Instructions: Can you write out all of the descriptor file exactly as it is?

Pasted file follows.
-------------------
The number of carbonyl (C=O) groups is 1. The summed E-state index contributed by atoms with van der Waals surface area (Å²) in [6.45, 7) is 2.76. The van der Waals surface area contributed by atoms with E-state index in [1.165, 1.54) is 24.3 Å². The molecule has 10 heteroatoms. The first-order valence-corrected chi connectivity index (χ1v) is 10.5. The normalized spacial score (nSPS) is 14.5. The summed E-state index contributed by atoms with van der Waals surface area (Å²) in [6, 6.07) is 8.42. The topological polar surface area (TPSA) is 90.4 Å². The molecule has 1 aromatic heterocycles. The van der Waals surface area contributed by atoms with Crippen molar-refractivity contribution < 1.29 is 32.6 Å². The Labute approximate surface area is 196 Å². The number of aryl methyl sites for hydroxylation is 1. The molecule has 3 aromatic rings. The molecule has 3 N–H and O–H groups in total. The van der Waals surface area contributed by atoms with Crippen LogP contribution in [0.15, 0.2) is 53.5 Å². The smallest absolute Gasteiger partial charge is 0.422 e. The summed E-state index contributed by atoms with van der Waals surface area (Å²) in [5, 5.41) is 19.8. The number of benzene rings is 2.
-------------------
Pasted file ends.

The number of carbonyl (C=O) groups is 1. The summed E-state index contributed by atoms with van der Waals surface area (Å²) in [6.45, 7) is 2.76. The van der Waals surface area contributed by atoms with E-state index in [1.165, 1.54) is 24.3 Å². The molecule has 10 heteroatoms. The first-order valence-corrected chi connectivity index (χ1v) is 10.5. The normalized spacial score (nSPS) is 14.5. The summed E-state index contributed by atoms with van der Waals surface area (Å²) in [6, 6.07) is 8.42. The topological polar surface area (TPSA) is 90.4 Å². The molecule has 1 aromatic heterocycles. The van der Waals surface area contributed by atoms with Crippen molar-refractivity contribution < 1.29 is 32.6 Å². The Labute approximate surface area is 196 Å². The number of aryl methyl sites for hydroxylation is 1. The molecule has 3 aromatic rings. The molecule has 3 N–H and O–H groups in total. The van der Waals surface area contributed by atoms with Crippen LogP contribution in [0.15, 0.2) is 53.5 Å². The smallest absolute Gasteiger partial charge is 0.422 e. The summed E-state index contributed by atoms with van der Waals surface area (Å²) in [5, 5.41) is 19.8. The number of benzene rings is 2.